Friday, December 05, 2008

Angela Merkel: "Germany's Herbert Hoover"

By Michael J.W. Stickings

If you're interested in German politics, as I am, check out this post by Clay Risen at TNR's The Plank. It seems that Chancellor Merkel has responded to the economic crisis rather poorly, and her poll numbers are collapsing as a result:

What a difference three months can make. Of all Europe's leaders, no one has suffered from the economic crisis quite as much as Merkel, because no one has mishandled the crisis quite as badly as Merkel. Germany is facing its biggest economic challenge since World War II -- the Bundesbank is predicting GDP to shrink by at least, 0.8 percent in 2009; many think that's overly optimistic -- and economists, politicians, media and the public across the spectrum are calling for tax cuts and stimulus spending of the sort being rolled out in France and other EU states.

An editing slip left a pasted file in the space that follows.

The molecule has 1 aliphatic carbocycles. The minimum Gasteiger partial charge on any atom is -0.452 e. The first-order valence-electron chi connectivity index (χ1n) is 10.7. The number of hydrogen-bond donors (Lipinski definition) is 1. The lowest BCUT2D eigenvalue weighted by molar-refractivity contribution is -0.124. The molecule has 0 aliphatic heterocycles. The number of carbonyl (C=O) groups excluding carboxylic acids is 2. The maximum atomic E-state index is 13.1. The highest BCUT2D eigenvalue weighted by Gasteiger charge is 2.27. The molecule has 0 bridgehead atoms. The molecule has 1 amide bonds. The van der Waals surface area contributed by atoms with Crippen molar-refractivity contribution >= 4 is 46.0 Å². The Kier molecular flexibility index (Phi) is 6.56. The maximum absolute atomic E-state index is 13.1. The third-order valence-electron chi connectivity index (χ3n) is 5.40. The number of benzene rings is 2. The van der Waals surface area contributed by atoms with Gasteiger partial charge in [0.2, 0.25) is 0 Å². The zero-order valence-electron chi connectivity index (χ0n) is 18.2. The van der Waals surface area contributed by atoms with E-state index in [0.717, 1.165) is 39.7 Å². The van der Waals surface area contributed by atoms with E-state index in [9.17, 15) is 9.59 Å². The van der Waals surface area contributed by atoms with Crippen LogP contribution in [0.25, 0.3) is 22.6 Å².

"Instead of working with Sarkozy and others on an EU-wide economic response," she's pulling a Jimmy Carter and pushing "personal belt-tightening," hardly a popular position to take. Also, "[o]n a variety of political issues, where once Germany could be expected to assert a multilateral leadership role, she has chosen a meandering unilateral path instead: Allowing vast exceptions for German industry on climate regulations, refusing to take a strong stand against Russia, and dragging her feet on Iranian sanctions."

It's never a good sign to be compared to Herbert Hoover, but "the hapless Social Democrats," her chief rivals, have yet to take advantage of the situation." However, unless she changes her ways, she may very well end up suffering Hoover's political fate.

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